Like most writers when working on a novel, I usually create detailed character sketches of the main actors in my stories. These will feature physical descriptions, often including pictures of people who look like the image in my mind. I also create family background, education, likes, dislikes, traumas, good times, and lots more. While most of this information never appears on the page, it is vital to envisioning a fully-fleshed character.
Since animals often play parts in my stories, I also create histories for them, but most often I simply think of ones I have known. This is particularly true in my novel FOREWARNING. I modeled several of the animal characters on my own. In fact, in my first drafts I used their real names to keep their pictures in mind while I wrote. Only later did I change the names to protect the guilty. J
Even though the first horse we meet in Forewarning is named after my childhood buddy Star, she’s actually modeled after my husband’s horse. Like Koko, Star is a sweet, laid-back, bay Quarter Horse, who anyone can ride. Kasey uses her as an all-purpose horse, available to students and friends. In contrast, Paris, the escape artist, is a smart, high strung, energetic character, similar to my Portia. Her antics reflect how I would expect Portia to behave in a similar situation.
Goliath, Kasey’s faithful friend, is very similar to a dog we used to have. Tippy was a Border Collie cross and one of the smartest dogs I’ve ever encountered. Not very big, she nevertheless had the protective instincts (and bark) of a much larger dog. One time she even took on a Great Dane, who had to be three times her size, because she thought he was threatening one of the kids. We suspect her desire to protect may have caused her death. We came home one day to find the gate open and her gone. Later we discovered she had been hit by a car. Perhaps chasing an intruder?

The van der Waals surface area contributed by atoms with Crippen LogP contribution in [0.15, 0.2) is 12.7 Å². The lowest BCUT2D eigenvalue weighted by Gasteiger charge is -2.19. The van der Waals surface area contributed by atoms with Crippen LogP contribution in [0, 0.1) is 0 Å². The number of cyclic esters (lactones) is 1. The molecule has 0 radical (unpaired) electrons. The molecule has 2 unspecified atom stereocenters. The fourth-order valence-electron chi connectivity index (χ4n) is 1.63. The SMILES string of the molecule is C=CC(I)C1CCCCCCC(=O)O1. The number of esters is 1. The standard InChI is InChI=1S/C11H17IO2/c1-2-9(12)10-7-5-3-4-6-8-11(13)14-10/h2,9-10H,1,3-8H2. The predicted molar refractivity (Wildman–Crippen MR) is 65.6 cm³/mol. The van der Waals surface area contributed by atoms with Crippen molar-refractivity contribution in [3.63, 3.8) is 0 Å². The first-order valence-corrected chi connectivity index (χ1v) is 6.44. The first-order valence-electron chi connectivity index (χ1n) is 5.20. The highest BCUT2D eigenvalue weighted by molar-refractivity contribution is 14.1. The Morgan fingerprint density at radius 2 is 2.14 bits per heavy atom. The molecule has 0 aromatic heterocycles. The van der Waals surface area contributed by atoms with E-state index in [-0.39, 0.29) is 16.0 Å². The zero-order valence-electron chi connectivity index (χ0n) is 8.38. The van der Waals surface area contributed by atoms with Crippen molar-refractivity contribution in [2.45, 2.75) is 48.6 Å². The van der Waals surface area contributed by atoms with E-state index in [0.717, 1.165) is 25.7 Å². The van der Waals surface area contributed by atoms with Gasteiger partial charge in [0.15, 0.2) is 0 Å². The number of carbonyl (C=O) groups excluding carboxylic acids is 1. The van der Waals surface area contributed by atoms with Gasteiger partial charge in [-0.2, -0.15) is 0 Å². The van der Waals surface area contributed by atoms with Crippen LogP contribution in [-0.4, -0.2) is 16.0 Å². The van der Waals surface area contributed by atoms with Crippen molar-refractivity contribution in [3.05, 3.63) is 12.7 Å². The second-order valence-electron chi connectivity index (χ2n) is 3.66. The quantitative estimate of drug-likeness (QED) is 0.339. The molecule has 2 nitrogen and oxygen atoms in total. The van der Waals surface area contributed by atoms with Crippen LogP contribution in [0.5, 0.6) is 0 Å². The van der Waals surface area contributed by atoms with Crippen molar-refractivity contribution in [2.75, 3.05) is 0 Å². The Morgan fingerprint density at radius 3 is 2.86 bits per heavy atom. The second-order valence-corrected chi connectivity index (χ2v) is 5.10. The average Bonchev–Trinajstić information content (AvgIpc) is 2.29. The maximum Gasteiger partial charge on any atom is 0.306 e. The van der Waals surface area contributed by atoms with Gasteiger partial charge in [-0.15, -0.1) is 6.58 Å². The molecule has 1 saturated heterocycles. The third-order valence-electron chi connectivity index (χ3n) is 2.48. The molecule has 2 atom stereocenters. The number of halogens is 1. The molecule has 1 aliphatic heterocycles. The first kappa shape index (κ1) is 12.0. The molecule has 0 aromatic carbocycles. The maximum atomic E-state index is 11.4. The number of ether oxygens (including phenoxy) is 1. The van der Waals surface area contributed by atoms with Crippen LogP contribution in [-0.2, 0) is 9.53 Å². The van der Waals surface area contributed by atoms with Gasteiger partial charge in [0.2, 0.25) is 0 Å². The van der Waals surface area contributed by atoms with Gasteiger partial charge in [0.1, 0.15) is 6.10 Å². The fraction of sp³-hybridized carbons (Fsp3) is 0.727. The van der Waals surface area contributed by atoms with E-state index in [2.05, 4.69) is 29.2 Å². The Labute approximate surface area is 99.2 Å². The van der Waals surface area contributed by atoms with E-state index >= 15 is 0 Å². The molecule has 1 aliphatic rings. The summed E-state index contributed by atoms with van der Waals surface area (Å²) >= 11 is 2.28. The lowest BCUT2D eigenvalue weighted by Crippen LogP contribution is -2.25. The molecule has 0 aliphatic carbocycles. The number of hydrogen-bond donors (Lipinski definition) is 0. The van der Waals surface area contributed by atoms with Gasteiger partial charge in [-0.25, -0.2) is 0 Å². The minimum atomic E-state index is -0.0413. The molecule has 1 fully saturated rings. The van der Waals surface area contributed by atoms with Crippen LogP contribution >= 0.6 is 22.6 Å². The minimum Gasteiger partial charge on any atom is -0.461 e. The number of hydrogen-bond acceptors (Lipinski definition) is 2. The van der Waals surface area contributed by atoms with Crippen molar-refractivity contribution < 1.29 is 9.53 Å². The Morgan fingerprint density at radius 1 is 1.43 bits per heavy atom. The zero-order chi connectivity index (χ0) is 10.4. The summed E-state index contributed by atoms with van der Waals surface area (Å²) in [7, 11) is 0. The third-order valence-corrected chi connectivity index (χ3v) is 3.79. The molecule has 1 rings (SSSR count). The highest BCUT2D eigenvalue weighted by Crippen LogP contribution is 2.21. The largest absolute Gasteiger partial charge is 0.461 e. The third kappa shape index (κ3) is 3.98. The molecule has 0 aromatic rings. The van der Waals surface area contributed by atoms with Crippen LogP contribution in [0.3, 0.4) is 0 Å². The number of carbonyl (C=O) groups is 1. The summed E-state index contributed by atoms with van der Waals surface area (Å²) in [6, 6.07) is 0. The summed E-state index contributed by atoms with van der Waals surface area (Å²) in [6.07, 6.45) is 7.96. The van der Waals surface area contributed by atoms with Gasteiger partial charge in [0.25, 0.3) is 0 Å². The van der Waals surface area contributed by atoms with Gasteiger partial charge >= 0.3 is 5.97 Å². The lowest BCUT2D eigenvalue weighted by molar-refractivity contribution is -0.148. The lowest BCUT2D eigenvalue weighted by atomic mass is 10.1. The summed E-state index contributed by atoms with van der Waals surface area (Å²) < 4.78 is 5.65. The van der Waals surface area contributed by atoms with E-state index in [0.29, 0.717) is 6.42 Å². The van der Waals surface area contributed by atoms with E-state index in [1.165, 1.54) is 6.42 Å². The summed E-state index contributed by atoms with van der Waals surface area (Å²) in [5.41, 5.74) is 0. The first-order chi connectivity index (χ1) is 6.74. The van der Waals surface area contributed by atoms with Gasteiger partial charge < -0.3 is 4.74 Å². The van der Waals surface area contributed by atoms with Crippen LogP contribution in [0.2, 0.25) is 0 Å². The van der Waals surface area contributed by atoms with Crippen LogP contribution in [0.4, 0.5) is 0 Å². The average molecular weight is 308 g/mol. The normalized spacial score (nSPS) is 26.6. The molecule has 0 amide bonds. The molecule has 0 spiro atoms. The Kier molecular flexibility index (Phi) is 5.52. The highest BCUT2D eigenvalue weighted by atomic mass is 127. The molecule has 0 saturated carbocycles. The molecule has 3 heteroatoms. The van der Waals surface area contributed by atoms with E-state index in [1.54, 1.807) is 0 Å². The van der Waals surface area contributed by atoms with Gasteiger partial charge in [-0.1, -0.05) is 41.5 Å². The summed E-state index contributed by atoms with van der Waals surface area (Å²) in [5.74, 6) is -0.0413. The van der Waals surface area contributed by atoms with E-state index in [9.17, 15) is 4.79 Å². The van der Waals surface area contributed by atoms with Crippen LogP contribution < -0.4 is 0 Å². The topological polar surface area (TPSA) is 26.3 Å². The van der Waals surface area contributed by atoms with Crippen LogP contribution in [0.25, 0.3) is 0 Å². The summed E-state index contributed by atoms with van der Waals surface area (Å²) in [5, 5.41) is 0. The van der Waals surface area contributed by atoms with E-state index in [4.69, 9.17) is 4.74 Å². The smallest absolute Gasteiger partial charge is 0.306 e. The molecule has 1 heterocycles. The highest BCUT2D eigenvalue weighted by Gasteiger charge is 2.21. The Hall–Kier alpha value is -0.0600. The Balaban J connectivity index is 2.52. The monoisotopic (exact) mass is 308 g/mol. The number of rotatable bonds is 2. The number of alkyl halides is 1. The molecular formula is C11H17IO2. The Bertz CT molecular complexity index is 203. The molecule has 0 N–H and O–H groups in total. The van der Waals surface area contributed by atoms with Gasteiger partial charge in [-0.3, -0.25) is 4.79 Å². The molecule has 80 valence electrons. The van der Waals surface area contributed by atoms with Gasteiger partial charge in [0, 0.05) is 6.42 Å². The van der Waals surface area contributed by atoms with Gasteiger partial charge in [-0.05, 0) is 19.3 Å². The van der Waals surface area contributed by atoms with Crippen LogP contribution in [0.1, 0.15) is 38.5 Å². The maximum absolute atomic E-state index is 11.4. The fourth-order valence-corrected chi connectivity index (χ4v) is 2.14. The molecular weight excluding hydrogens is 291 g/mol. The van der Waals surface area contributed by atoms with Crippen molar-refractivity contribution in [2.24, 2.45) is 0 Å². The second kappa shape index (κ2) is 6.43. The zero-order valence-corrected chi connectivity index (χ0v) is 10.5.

The last animal directly modeled on one of ours is the cat Tiny. He’s a reflection of BK (barn kitty) who we acquired as a five week old bit of fluff. Like Kasey, I had been injured (by a friend’s horse kicking at mine and getting me instead) and was spending two weeks in a recliner with my leg elevated. My daughter brought home this tiny, scrawny kitten and he spent the first few weeks nestled against my neck. To our amazement, he grew into a monster of a cat with absolutely no fear of anything. Among other things, he loved to wrestle and play with our Siberian, Oreo. When BK was a kitten, the dog would let him crawl all over him, attack his tail, and even gnaw on a leg. As the cat got older and bigger, Oreo began to retaliate and the fun would begin. They really enjoyed playing with each other, although sometimes they got a little too rough for the house and I would have to kick them out.
If you were writing a story, do you have any animals that you’d include? Have any made a big impact on your life?
Cat photo credit: <a href=”http://www.flickr.com/photos/vivalivadia/8489462528/”>N’Grid</a> via <a href=”http://photopin.com”>photopin</a> <a href=”http://creativecommons.org/licenses/by-nc-nd/2.0/”>cc</a>
Great post Kate!
I too always have animals in my stories and often write about my own. One of my favorites was a barn cat at the racetrack. He adopted me, moved right into my tackroom and took over. Chucky was a snow white fellow with a tiny nub of a tail, but shows up as, Merlin, in my first published novel.
My horse characters seem to be more of a composite of several horses I’ve known, probably because I have known hundreds – grinning when I think back.